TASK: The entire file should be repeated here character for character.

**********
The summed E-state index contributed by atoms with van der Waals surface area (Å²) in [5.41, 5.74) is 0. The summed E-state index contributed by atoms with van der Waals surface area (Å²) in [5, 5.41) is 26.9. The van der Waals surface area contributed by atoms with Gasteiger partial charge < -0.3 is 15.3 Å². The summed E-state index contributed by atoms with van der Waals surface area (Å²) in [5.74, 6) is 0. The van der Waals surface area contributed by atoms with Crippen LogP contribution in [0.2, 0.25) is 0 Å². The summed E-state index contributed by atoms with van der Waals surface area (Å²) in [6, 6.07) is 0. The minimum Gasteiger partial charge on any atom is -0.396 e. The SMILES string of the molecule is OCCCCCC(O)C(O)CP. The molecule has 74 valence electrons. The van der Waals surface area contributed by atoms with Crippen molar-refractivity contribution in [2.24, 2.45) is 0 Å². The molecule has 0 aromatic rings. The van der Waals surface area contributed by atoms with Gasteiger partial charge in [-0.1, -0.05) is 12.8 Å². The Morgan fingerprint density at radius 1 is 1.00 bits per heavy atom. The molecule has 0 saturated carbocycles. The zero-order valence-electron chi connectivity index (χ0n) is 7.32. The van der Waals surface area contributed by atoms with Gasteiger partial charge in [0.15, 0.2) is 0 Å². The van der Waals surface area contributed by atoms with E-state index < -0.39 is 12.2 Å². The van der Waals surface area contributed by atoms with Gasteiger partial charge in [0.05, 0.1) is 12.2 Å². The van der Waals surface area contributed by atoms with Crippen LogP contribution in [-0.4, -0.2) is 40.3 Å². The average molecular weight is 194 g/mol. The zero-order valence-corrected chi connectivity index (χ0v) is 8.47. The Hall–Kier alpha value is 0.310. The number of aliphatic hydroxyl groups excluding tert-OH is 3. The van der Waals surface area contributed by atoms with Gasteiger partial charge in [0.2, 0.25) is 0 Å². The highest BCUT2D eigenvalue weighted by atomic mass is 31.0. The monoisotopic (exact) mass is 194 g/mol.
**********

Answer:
The summed E-state index contributed by atoms with van der Waals surface area (Å²) in [5.41, 5.74) is 0. The summed E-state index contributed by atoms with van der Waals surface area (Å²) in [5, 5.41) is 26.9. The van der Waals surface area contributed by atoms with Gasteiger partial charge < -0.3 is 15.3 Å². The summed E-state index contributed by atoms with van der Waals surface area (Å²) in [5.74, 6) is 0. The van der Waals surface area contributed by atoms with Crippen LogP contribution in [0.2, 0.25) is 0 Å². The summed E-state index contributed by atoms with van der Waals surface area (Å²) in [6, 6.07) is 0. The minimum Gasteiger partial charge on any atom is -0.396 e. The SMILES string of the molecule is OCCCCCC(O)C(O)CP. The molecule has 74 valence electrons. The van der Waals surface area contributed by atoms with Crippen molar-refractivity contribution in [2.24, 2.45) is 0 Å². The molecule has 0 aromatic rings. The van der Waals surface area contributed by atoms with Gasteiger partial charge in [-0.1, -0.05) is 12.8 Å². The Morgan fingerprint density at radius 1 is 1.00 bits per heavy atom. The molecule has 0 saturated carbocycles. The zero-order valence-electron chi connectivity index (χ0n) is 7.32. The van der Waals surface area contributed by atoms with Gasteiger partial charge in [0.15, 0.2) is 0 Å². The van der Waals surface area contributed by atoms with E-state index < -0.39 is 12.2 Å². The van der Waals surface area contributed by atoms with Gasteiger partial charge in [0.05, 0.1) is 12.2 Å². The van der Waals surface area contributed by atoms with Crippen LogP contribution in [-0.4, -0.2) is 40.3 Å². The average molecular weight is 194 g/mol. The zero-order valence-corrected chi connectivity index (χ0v) is 8.47. The Hall–Kier alpha value is 0.310. The number of aliphatic hydroxyl groups excluding tert-OH is 3. The van der Waals surface area contributed by atoms with Gasteiger partial charge in [0.2, 0.25) is 0 Å². The highest BCUT2D eigenvalue weighted by atomic mass is 31.0. The monoisotopic (exact) mass is 194 g/mol.